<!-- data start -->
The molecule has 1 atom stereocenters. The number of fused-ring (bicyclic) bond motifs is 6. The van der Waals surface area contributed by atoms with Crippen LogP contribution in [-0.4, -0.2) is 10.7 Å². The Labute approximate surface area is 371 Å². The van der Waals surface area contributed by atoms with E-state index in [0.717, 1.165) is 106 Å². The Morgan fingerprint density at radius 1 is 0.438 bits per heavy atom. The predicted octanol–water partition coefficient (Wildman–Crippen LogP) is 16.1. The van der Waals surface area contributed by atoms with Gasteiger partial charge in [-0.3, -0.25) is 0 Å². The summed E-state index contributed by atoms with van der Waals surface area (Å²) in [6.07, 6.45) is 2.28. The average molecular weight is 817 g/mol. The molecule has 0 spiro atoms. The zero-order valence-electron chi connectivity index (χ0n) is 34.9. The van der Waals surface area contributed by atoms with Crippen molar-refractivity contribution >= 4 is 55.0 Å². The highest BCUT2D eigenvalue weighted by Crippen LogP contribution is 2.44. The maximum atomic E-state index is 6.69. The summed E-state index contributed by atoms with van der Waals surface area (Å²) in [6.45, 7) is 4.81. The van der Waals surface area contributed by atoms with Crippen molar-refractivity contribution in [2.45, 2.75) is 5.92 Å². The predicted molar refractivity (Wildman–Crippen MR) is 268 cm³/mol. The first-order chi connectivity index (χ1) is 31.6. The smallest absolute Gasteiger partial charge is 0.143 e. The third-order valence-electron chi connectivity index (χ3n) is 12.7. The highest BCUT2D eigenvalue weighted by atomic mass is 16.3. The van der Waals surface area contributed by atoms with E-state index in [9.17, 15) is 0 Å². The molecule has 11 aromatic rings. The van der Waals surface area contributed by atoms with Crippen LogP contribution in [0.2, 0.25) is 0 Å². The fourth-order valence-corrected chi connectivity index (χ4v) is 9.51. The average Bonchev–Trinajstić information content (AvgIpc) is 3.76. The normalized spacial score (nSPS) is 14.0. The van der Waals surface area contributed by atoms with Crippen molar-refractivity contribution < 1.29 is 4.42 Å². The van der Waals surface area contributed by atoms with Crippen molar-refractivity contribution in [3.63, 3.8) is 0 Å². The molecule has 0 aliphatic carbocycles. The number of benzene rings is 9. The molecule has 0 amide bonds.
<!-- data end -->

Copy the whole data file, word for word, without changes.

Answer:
The molecule has 1 atom stereocenters. The number of fused-ring (bicyclic) bond motifs is 6. The van der Waals surface area contributed by atoms with Crippen LogP contribution in [-0.4, -0.2) is 10.7 Å². The Labute approximate surface area is 371 Å². The van der Waals surface area contributed by atoms with E-state index in [0.717, 1.165) is 106 Å². The Morgan fingerprint density at radius 1 is 0.438 bits per heavy atom. The predicted octanol–water partition coefficient (Wildman–Crippen LogP) is 16.1. The van der Waals surface area contributed by atoms with Gasteiger partial charge in [-0.3, -0.25) is 0 Å². The summed E-state index contributed by atoms with van der Waals surface area (Å²) in [6.07, 6.45) is 2.28. The average molecular weight is 817 g/mol. The molecule has 0 spiro atoms. The zero-order valence-electron chi connectivity index (χ0n) is 34.9. The van der Waals surface area contributed by atoms with Crippen molar-refractivity contribution >= 4 is 55.0 Å². The highest BCUT2D eigenvalue weighted by Crippen LogP contribution is 2.44. The maximum atomic E-state index is 6.69. The summed E-state index contributed by atoms with van der Waals surface area (Å²) in [6.45, 7) is 4.81. The van der Waals surface area contributed by atoms with Crippen molar-refractivity contribution in [2.45, 2.75) is 5.92 Å². The predicted molar refractivity (Wildman–Crippen MR) is 268 cm³/mol. The first-order chi connectivity index (χ1) is 31.6. The smallest absolute Gasteiger partial charge is 0.143 e. The third-order valence-electron chi connectivity index (χ3n) is 12.7. The highest BCUT2D eigenvalue weighted by atomic mass is 16.3. The van der Waals surface area contributed by atoms with E-state index in [9.17, 15) is 0 Å². The molecule has 11 aromatic rings. The van der Waals surface area contributed by atoms with Crippen LogP contribution in [0.2, 0.25) is 0 Å². The fourth-order valence-corrected chi connectivity index (χ4v) is 9.51. The average Bonchev–Trinajstić information content (AvgIpc) is 3.76. The normalized spacial score (nSPS) is 14.0. The van der Waals surface area contributed by atoms with Crippen molar-refractivity contribution < 1.29 is 4.42 Å². The van der Waals surface area contributed by atoms with Crippen molar-refractivity contribution in [3.63, 3.8) is 0 Å². The molecule has 0 aliphatic carbocycles. The number of benzene rings is 9. The molecule has 0 amide bonds.